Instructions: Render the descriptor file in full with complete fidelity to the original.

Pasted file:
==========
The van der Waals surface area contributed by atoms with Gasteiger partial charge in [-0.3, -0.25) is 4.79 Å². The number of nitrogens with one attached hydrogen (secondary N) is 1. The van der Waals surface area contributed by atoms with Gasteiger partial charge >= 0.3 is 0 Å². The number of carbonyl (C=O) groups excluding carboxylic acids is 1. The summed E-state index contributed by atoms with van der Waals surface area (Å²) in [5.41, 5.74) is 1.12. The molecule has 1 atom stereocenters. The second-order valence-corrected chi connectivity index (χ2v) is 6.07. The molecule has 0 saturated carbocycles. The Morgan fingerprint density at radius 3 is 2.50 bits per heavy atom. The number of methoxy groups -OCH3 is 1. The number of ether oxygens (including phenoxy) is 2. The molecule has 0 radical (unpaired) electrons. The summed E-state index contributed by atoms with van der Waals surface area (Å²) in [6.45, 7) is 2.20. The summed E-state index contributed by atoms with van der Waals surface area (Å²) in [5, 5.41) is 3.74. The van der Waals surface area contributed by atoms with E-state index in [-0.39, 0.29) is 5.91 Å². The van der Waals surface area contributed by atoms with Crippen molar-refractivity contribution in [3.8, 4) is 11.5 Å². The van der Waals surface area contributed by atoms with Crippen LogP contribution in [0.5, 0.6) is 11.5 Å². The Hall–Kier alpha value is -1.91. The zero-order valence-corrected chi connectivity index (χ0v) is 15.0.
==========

The van der Waals surface area contributed by atoms with Gasteiger partial charge in [-0.3, -0.25) is 4.79 Å². The number of nitrogens with one attached hydrogen (secondary N) is 1. The van der Waals surface area contributed by atoms with Gasteiger partial charge >= 0.3 is 0 Å². The number of carbonyl (C=O) groups excluding carboxylic acids is 1. The summed E-state index contributed by atoms with van der Waals surface area (Å²) in [5.41, 5.74) is 1.12. The molecule has 1 atom stereocenters. The second-order valence-corrected chi connectivity index (χ2v) is 6.07. The molecule has 0 saturated carbocycles. The Morgan fingerprint density at radius 3 is 2.50 bits per heavy atom. The number of methoxy groups -OCH3 is 1. The number of ether oxygens (including phenoxy) is 2. The molecule has 0 radical (unpaired) electrons. The summed E-state index contributed by atoms with van der Waals surface area (Å²) in [6.45, 7) is 2.20. The summed E-state index contributed by atoms with van der Waals surface area (Å²) in [5, 5.41) is 3.74. The van der Waals surface area contributed by atoms with E-state index in [-0.39, 0.29) is 5.91 Å². The van der Waals surface area contributed by atoms with Crippen molar-refractivity contribution in [3.8, 4) is 11.5 Å². The van der Waals surface area contributed by atoms with Crippen LogP contribution in [0.5, 0.6) is 11.5 Å². The Hall–Kier alpha value is -1.91. The zero-order valence-corrected chi connectivity index (χ0v) is 15.0.